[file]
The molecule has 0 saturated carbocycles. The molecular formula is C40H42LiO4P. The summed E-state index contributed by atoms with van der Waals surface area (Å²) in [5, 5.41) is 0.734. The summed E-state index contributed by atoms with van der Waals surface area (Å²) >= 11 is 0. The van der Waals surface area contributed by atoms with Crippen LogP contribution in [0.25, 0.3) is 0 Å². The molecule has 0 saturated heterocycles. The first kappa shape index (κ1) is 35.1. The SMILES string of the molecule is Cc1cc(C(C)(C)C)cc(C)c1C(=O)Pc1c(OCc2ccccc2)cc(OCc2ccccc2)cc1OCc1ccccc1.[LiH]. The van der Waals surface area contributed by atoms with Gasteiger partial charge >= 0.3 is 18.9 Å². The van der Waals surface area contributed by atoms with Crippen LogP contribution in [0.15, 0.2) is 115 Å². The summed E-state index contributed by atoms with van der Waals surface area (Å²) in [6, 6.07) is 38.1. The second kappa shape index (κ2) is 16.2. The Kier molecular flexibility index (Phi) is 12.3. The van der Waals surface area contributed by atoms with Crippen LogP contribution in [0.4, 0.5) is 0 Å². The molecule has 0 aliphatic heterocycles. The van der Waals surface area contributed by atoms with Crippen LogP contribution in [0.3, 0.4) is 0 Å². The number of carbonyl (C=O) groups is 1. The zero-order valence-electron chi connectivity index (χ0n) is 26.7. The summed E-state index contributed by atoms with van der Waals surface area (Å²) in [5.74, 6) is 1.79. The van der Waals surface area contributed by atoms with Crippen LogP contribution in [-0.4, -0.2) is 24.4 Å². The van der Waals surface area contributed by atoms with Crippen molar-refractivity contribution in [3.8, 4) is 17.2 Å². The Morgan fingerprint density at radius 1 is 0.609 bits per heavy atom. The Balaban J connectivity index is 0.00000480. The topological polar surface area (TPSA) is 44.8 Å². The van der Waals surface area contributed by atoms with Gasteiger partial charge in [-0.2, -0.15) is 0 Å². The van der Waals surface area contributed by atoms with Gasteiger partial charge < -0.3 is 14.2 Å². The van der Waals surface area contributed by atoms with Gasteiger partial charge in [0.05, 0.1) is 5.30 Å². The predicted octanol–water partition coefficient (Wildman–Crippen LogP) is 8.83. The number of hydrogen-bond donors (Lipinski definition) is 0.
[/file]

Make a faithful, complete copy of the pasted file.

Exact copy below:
The molecule has 0 saturated carbocycles. The molecular formula is C40H42LiO4P. The summed E-state index contributed by atoms with van der Waals surface area (Å²) in [5, 5.41) is 0.734. The summed E-state index contributed by atoms with van der Waals surface area (Å²) >= 11 is 0. The van der Waals surface area contributed by atoms with Crippen LogP contribution in [0.25, 0.3) is 0 Å². The molecule has 0 saturated heterocycles. The first kappa shape index (κ1) is 35.1. The SMILES string of the molecule is Cc1cc(C(C)(C)C)cc(C)c1C(=O)Pc1c(OCc2ccccc2)cc(OCc2ccccc2)cc1OCc1ccccc1.[LiH]. The van der Waals surface area contributed by atoms with Gasteiger partial charge >= 0.3 is 18.9 Å². The van der Waals surface area contributed by atoms with Crippen LogP contribution in [0.15, 0.2) is 115 Å². The summed E-state index contributed by atoms with van der Waals surface area (Å²) in [6, 6.07) is 38.1. The second kappa shape index (κ2) is 16.2. The Kier molecular flexibility index (Phi) is 12.3. The van der Waals surface area contributed by atoms with Crippen LogP contribution in [0.4, 0.5) is 0 Å². The molecule has 0 aliphatic heterocycles. The van der Waals surface area contributed by atoms with Crippen LogP contribution in [0.3, 0.4) is 0 Å². The number of carbonyl (C=O) groups is 1. The zero-order valence-electron chi connectivity index (χ0n) is 26.7. The summed E-state index contributed by atoms with van der Waals surface area (Å²) in [5.74, 6) is 1.79. The van der Waals surface area contributed by atoms with Crippen LogP contribution in [-0.4, -0.2) is 24.4 Å². The van der Waals surface area contributed by atoms with Crippen molar-refractivity contribution in [3.8, 4) is 17.2 Å². The Morgan fingerprint density at radius 1 is 0.609 bits per heavy atom. The Balaban J connectivity index is 0.00000480. The topological polar surface area (TPSA) is 44.8 Å². The van der Waals surface area contributed by atoms with Gasteiger partial charge in [-0.2, -0.15) is 0 Å². The van der Waals surface area contributed by atoms with Gasteiger partial charge < -0.3 is 14.2 Å². The van der Waals surface area contributed by atoms with Gasteiger partial charge in [0.05, 0.1) is 5.30 Å². The predicted octanol–water partition coefficient (Wildman–Crippen LogP) is 8.83. The number of hydrogen-bond donors (Lipinski definition) is 0.